French president appoints Jean Castex as new prime minister
Jean Castex, a 55-year-old top civil servant not known to the French general public, was appointed new prime minister by President Emmanuel Macron to replace Edouard Philippe, the French presidential palace announced on Friday.
Castex, a member of the Republicans and former adviser of former President Nicolas Sarkozy, had been charged by Macron in April to oversee the country's gradual exit from the coronavirus lockdown.
"Accustomed to complex files", "unanimously praised for his interpersonal skills and his efficiency," Castex is dubbed as "Swiss knife" with multiple networks, according to French media.
The new prime minister has never been a minister before but is familiar with several ministries. He was director of hospitalization and organization of care at the Ministry of Solidarity and Social Cohesion in 2005-2006, then director of the cabinet for Xavier Bertrand twice -- first at the Ministry of Health (2006-2007) and then at the Ministry of Labor (2007-2008).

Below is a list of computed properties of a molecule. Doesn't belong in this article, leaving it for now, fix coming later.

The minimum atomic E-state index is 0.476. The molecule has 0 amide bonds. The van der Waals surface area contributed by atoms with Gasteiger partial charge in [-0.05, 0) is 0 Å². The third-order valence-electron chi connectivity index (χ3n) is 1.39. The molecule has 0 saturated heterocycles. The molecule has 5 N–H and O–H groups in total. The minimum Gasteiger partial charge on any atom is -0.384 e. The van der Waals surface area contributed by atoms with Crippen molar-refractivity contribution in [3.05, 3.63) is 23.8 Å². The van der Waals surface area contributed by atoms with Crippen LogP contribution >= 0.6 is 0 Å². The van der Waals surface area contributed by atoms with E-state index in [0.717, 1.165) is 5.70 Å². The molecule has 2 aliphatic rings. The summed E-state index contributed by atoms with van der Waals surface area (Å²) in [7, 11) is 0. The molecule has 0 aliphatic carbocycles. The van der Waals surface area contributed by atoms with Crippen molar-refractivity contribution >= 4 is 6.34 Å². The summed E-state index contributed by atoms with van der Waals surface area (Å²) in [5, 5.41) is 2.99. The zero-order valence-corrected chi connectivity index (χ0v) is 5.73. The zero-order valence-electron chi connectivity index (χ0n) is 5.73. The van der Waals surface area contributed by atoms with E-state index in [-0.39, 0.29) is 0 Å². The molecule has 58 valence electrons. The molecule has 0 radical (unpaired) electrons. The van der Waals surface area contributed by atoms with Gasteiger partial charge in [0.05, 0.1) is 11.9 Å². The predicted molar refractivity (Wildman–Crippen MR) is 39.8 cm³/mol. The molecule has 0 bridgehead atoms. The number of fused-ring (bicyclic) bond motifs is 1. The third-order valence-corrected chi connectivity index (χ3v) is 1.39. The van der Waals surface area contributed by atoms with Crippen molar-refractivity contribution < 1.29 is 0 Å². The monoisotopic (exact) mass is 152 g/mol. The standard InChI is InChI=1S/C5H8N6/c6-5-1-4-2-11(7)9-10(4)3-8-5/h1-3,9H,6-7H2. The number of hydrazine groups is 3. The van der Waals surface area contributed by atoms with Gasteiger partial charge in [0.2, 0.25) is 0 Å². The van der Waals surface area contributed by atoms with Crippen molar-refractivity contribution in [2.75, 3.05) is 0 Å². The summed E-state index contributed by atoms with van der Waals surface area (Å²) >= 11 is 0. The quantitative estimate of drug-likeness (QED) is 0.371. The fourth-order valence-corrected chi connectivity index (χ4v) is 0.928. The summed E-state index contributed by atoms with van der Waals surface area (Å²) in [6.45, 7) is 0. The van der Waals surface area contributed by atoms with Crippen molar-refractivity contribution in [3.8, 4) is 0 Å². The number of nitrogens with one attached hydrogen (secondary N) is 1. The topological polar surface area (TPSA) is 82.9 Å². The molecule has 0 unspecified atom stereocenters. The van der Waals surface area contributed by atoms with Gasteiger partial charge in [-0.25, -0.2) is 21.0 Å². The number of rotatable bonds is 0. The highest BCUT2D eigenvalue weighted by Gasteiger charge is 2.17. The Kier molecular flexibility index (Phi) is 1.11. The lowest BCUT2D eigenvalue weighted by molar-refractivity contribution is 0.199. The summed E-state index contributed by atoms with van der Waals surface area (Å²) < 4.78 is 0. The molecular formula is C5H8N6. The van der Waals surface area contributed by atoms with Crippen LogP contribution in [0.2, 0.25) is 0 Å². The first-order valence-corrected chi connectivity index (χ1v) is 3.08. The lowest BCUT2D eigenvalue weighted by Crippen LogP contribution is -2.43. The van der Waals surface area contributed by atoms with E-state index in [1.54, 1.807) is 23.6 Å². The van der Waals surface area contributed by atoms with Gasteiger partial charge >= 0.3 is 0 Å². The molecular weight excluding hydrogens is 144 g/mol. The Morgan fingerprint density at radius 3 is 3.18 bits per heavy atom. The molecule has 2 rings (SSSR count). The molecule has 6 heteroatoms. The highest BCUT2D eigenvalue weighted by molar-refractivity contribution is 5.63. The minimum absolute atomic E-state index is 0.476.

Sarkozy made him his social affairs adviser in 2010, then assistant general secretary (the second highest ranking official) of the Elysee Palace between 2011 and 2012.
Philippe, who had tendered his resignation earlier on Friday after heading President Macron's government for three years, won the race for mayor in the northern port city of Le Havre following the municipal polls last Sunday.
A wider cabinet reshuffle was expected to follow soon as Macron had announced that he would ensure a new phase of his presidency with a refreshed cabinet.
In an interview published late on Thursday, Macron said: "The new phase entails new goals of independence, reconstruction, reconciliation and new methods. Behind that, there will be a new team."
It is also common practice for a French president to replace a prime minister during the five-year term in office, French media reported.
Macron's La Republique en Marche party -- which he created in 2016 -- emerged from Sunday's municipal elections without winning a single major city, failing to gain a strong foothold at local level.
An Odoxa poll published on Thursday showed 75 percent of French citizens thought that Macron has to change policy, with two-thirds claiming a shift to a more ecological and social approach.